Fusion Geek Speak: Shawn Morel Talks About Virtualization at C4 Mac Dev Conference

Team Fusion member Shawn Morel gave a killer talk at Wolf Rentzsch’s C4 indie Mac developer conference last year.

The talk was excitingly named "Virtualization Vivisection" and gets into as much nitty gritty detail about x86 virtualization as you can probably get before you have to start paying tuition.

Some of the topics Shawn dives into (and some helpful links for you to follow as you go along with the talk)?

1. Virtualization history and basics going back to Popek and Goldberg and their seminal paper on virtualization.

2. Why the Intel architecture was such a challenge to virtualize.

3. How VMware did it back in 1998 (or, how the researchers who eventually founded VMware did it, and then how that became what VMware is today).

4. "Hijacking OS X" and other things that sound scary, but make VMware Fusion possible.

5. Intel’s VT versus good old fashioned Binary Translation (BT)

6. Virtual devices (and why USB is a tough nut to crack).

7. PowerPC virtualization (and why it’s probably not going to happen any time soon).

8. 3D Graphics in virtualization

9. Virtualized Mac OS X on Mac OS X (which is funny, because this talk was given months before the Fusion Team demo’d Mac OS X Leopard Server virtualized at Macworld)

And, of course, much, much more.  Thanks to Wolf and company for getting these talks up on Viddler:

Some other great talks at the event:


VMware Fusion at Macworld Roundup

Recently Macworld posted up a bunch of the sessions from the annual conference for viewing online.  So we thought we’d join in on the fun too.

This may come under the heading of "You’re only getting to this now?" but now that we’re somewhat unburied from Macworld, we’ve pulled together some of our own experiences–pictures, customer quotes, and video–from the annual Mac pilgrimage to share back with the larger community.  Our Macworld landing page has been updated with those items, here.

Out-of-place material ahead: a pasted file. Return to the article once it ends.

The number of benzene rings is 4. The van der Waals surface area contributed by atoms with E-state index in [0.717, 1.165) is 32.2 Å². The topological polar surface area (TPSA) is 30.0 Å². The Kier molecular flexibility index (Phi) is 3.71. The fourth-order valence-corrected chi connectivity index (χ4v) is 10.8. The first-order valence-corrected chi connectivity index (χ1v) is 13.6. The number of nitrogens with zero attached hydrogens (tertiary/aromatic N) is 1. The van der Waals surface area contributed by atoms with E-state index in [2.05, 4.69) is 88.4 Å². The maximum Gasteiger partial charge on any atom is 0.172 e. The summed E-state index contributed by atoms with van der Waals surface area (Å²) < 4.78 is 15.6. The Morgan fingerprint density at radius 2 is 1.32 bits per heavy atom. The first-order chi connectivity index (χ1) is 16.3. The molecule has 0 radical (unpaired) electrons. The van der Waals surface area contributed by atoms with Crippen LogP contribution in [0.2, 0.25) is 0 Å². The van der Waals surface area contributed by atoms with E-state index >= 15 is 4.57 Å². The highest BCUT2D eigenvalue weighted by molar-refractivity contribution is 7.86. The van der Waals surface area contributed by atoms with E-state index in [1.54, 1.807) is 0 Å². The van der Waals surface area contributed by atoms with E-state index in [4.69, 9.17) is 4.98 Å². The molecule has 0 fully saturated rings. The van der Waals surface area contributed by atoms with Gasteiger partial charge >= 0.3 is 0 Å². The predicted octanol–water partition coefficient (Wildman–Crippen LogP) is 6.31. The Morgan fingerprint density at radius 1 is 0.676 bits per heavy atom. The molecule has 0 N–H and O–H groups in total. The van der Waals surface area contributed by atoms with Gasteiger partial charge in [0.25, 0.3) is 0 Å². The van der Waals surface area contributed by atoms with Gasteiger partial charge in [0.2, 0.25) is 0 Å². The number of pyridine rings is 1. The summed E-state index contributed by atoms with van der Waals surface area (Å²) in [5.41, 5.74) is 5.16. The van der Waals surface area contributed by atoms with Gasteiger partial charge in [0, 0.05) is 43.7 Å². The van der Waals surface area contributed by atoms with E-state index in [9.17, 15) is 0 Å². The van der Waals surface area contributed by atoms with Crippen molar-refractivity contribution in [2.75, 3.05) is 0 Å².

We even created a video compilation of great moments from throughout the show, from when Sinbad showed up to rave about VMware Fusion for Windows on Mac, to when a user brought by cookies and a thank you note to let us know how much he likes the software.  Enjoy!

Monday Morning Fun: Sinbad Loves Fusion

Update: Welcome Gizmodo readers!  If you have an Intel Mac, and want to take VMware Fusion for a spin, feel free to download a 30-day fully-featured trial here.

And if you’re already running Windows on your Mac with other solutions, we encourage you to still give us a try.  We’re running a $30 competitive upgrade rebate for Parallels and Virtual PC users.


In an attempt to chase away the Monday morning blahs, we thought we’d share a favorite moment of ours from our time at Macworld. 

The comedian Sinbad stopped by our booth, and when I struck up a conversation with him, I was surprised to find out that not only is he a total Mac-nut, he’s also a VMware Fusion user.

He started with Boot Camp, moved on to Parallels, and then switched to Fusion to help him run Windows on Mac.

Thank goodness I had my digital camera on my hip the whole week, because we got this great interview.  Enjoy!